The proposed happiness plan has its foundations in the individual and then proceeds outwards to others. It is prudent to start the plan from the individual because societies are made up of different people banded together. If everyone pledged to live their best life, then the ultimate result would be a society experiencing high levels of happiness and fulfillment. From a personal perspective, I believe that there are certain habits that, when repeated consistently would yield a happy healthier being. First among them is smiling. It is proven that happier people tend to smile and that smiling relieves stress by reducing the levels of cortisol in the brain and turn increasing dopamine and serotonin (Schwartz, 2004, 74). Exercising is also a great happiness booster as it relieves anxiety, reduces stress, diminishes depression, and increases self-esteem. Exercise need not be grueling and can take the form of taking daily evening walks around one’s neighborhood.
Getting enough sleep is also a personal happiness booster because sleep improves health and reduces cortisol levels in the brain. Around eight hours of sleep, every night could energize one to increase their happiness. A good diet can also increase personal bliss. Carbohydrates such as whole grains, for example, increase serotonin levels. Lean meat on the other hand helps the brain release norepinephrine and dopamine, both of which give one a lot of concentration and energy (Myers and Diener, 1996, 75). Deep breathing has also been found to instantly relieve individuals from their stress and other negative emotions. Another trick that could make individuals happier is having the company of other individuals they like. Pets could also have the same effect as friends since interaction has been found to increase dopamine release in people’s brains.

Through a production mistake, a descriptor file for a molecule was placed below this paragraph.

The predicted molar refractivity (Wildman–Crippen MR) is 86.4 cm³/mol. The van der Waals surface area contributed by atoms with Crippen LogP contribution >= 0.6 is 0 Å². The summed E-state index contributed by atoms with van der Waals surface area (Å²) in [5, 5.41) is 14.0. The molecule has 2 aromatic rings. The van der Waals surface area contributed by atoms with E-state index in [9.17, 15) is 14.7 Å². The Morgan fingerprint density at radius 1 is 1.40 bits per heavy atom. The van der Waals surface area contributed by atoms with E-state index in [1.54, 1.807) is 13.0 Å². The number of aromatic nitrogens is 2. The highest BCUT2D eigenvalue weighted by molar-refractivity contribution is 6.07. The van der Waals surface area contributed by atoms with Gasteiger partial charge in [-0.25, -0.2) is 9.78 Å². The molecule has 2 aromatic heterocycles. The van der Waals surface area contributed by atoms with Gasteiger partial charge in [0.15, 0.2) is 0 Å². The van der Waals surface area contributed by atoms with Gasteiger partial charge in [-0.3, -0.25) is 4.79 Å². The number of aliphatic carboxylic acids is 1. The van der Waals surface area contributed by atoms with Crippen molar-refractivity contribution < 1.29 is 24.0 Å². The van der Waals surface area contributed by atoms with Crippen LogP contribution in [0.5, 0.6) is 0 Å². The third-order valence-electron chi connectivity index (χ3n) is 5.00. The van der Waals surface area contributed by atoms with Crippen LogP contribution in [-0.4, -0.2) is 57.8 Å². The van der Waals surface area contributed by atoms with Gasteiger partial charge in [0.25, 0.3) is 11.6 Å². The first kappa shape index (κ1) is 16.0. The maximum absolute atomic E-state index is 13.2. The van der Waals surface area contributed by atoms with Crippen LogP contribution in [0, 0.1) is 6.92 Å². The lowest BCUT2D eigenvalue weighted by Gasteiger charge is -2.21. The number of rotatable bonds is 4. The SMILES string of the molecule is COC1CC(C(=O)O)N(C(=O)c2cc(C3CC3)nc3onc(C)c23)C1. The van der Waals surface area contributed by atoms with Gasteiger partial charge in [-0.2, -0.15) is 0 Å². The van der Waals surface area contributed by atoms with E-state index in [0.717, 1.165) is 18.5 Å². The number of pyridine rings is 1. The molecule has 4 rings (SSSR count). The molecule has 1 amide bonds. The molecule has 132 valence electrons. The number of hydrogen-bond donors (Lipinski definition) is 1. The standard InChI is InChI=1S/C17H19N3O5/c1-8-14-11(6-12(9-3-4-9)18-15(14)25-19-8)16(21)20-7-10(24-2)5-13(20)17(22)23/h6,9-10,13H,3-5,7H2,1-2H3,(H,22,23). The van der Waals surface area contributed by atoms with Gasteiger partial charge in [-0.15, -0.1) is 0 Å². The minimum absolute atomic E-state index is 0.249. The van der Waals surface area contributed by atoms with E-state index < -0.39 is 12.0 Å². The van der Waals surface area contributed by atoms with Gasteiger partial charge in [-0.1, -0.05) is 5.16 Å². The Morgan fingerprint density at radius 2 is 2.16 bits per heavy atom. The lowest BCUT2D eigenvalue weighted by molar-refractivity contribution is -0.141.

While the above tips can help people have positive days, other suggestions could be performed at sparser intervals. For example, by planning one's week, stress and anxiety could be defeated as one could always know what is required of them at every given time. One could also choose to switch off their electronic media and live in real life for one hour every week. This is because constantly being on one's phone or computer could be draining them. Unplugging may therefore help them to breathe and pay attention to their environments. Another weekly thing could be to take a nature walk. If one does not have a park to walk in, one can alternatively look for areas with green leafage as nature would reset one's brain to what they care about. Meditation can also be done every week. Meditation helps to make the mind blank and it rids off recurring subconscious thoughts that could be leaving one drained throughout the week (Layard, 2011).
Moving from personal happiness and to societal happiness, the next phase inside society revolves around schools. A study uncovered that, while following up on students' welfare, schools have a great impact on the happiness levels of their students (Haidt, 2009, 67). For example, some schools reported having happier students than others. Isolating the policies tha...